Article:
Maine Supreme Court reverses decision to grant new trial in shooting of Black man

 April 12, 2024

Maine's Supreme Court reversed a lower court order on Thursday that granted a new trial to a Portland man convicted of manslaughter for shooting his sister's boyfriend during an argument in 2019. 

A judge granted a new trial to Mark Cardilli last year after determining that he received inadequate counsel from his attorneys, and he was released on bail.

That decision was appealed to the Supreme Court, and its reversal may mean that Cardilli has to go back to jail and finish his original sentence of seven and a half years.

His appeals attorney Thomas Hallett said he and Cardilli were "deeply disappointed" by the reversal and were reviewing Cardilli's legal options.

Hate crime?

Cardilli shot Isahak Muse, 22, when Muse would not leave the family home when he was asked to do so because he wanted to stay overnight with his girlfriend, Cardilli's then 17-year-old sister.

Cardilli testified during his trial that Muse became angry and assaulted Cardilli when he was told by the girl's parents to leave the house and that he feared for his life.

Because Muse was Black and a Muslim, his shooting was seen by some in the Portland community as a hate crime.

By all accounts, though, the shooting was part of a family dispute and was not motivated by Muse's race or religion.

"Objectively unreasonable"

The Supreme Judicial Court said that the trial court “expressly found that the state had proved beyond a reasonable doubt that, if Cardilli believed that his use of deadly force was necessary under the circumstances, his belief was objectively unreasonable.”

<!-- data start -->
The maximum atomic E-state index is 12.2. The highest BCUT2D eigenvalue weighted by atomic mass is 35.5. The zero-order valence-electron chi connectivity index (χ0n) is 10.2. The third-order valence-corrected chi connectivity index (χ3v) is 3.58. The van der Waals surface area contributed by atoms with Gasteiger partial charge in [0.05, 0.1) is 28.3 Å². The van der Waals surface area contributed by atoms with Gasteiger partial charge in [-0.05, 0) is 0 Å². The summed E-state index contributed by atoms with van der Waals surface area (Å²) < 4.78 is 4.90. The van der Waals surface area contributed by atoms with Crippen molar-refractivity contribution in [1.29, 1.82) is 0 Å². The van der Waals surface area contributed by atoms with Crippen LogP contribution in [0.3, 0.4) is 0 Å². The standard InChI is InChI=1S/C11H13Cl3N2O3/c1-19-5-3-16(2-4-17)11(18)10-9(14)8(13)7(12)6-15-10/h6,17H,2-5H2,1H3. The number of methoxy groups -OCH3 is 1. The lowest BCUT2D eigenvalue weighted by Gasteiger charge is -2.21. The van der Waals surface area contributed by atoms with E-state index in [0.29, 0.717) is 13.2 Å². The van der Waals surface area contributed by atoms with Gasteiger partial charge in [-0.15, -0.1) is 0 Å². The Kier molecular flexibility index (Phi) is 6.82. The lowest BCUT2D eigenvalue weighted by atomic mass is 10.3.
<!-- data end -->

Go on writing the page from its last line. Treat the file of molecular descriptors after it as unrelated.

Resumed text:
In addition, because the lower court opted for a manslaughter conviction rather than murder, it negates the self-defense argument, the court said.

“Any inadequate advocacy by Cardilli’s trial counsel could not have had an adverse effect on his defense sufficient to undermine confidence in the outcome of the trial,” the ruling said. “We therefore vacate the judgment of the post-conviction court and remand for entry of a judgment denying Cardilli’s petition.”

The lower court found that Cardilli did not have reason to believe that Muse would use deadly force.

Deadly force not justified

Muse never tried to take the gun from Cardilli, for example.

“The trial court actually reached the question of whether Muse had used or was about to use deadly force during the confrontation and decided that the only deadly force involved was Cardilli’s,” the justices wrote.

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